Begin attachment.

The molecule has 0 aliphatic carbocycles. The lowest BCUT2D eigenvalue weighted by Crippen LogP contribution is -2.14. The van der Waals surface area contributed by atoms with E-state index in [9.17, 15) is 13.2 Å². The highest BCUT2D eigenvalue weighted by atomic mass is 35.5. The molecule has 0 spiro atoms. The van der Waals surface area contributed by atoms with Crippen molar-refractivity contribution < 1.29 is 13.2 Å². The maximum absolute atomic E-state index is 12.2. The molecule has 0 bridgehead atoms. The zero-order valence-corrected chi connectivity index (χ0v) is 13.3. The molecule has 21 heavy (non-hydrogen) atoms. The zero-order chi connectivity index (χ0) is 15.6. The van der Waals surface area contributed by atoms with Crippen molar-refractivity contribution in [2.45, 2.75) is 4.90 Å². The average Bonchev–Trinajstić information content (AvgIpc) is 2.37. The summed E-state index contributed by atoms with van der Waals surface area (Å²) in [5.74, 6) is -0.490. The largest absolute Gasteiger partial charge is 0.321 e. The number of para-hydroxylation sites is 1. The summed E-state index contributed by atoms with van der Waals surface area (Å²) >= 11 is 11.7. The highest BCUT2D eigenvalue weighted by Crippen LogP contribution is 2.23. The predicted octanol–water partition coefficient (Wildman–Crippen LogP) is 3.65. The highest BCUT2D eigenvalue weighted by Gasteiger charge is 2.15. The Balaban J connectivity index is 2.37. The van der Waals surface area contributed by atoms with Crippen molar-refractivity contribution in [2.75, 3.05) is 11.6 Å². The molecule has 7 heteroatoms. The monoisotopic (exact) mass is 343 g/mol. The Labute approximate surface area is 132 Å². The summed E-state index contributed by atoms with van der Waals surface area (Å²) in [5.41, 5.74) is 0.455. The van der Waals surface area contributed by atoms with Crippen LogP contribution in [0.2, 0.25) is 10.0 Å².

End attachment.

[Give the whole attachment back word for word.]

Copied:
The molecule has 0 aliphatic carbocycles. The lowest BCUT2D eigenvalue weighted by Crippen LogP contribution is -2.14. The van der Waals surface area contributed by atoms with E-state index in [9.17, 15) is 13.2 Å². The highest BCUT2D eigenvalue weighted by atomic mass is 35.5. The molecule has 0 spiro atoms. The van der Waals surface area contributed by atoms with Crippen molar-refractivity contribution < 1.29 is 13.2 Å². The maximum absolute atomic E-state index is 12.2. The molecule has 0 bridgehead atoms. The zero-order valence-corrected chi connectivity index (χ0v) is 13.3. The molecule has 21 heavy (non-hydrogen) atoms. The zero-order chi connectivity index (χ0) is 15.6. The van der Waals surface area contributed by atoms with Crippen molar-refractivity contribution in [2.45, 2.75) is 4.90 Å². The average Bonchev–Trinajstić information content (AvgIpc) is 2.37. The summed E-state index contributed by atoms with van der Waals surface area (Å²) in [5.74, 6) is -0.490. The largest absolute Gasteiger partial charge is 0.321 e. The number of para-hydroxylation sites is 1. The summed E-state index contributed by atoms with van der Waals surface area (Å²) >= 11 is 11.7. The highest BCUT2D eigenvalue weighted by Crippen LogP contribution is 2.23. The predicted octanol–water partition coefficient (Wildman–Crippen LogP) is 3.65. The highest BCUT2D eigenvalue weighted by Gasteiger charge is 2.15. The Balaban J connectivity index is 2.37. The van der Waals surface area contributed by atoms with Crippen molar-refractivity contribution in [2.75, 3.05) is 11.6 Å². The molecule has 7 heteroatoms. The monoisotopic (exact) mass is 343 g/mol. The Labute approximate surface area is 132 Å². The summed E-state index contributed by atoms with van der Waals surface area (Å²) in [5.41, 5.74) is 0.455. The van der Waals surface area contributed by atoms with Crippen LogP contribution in [0.2, 0.25) is 10.0 Å².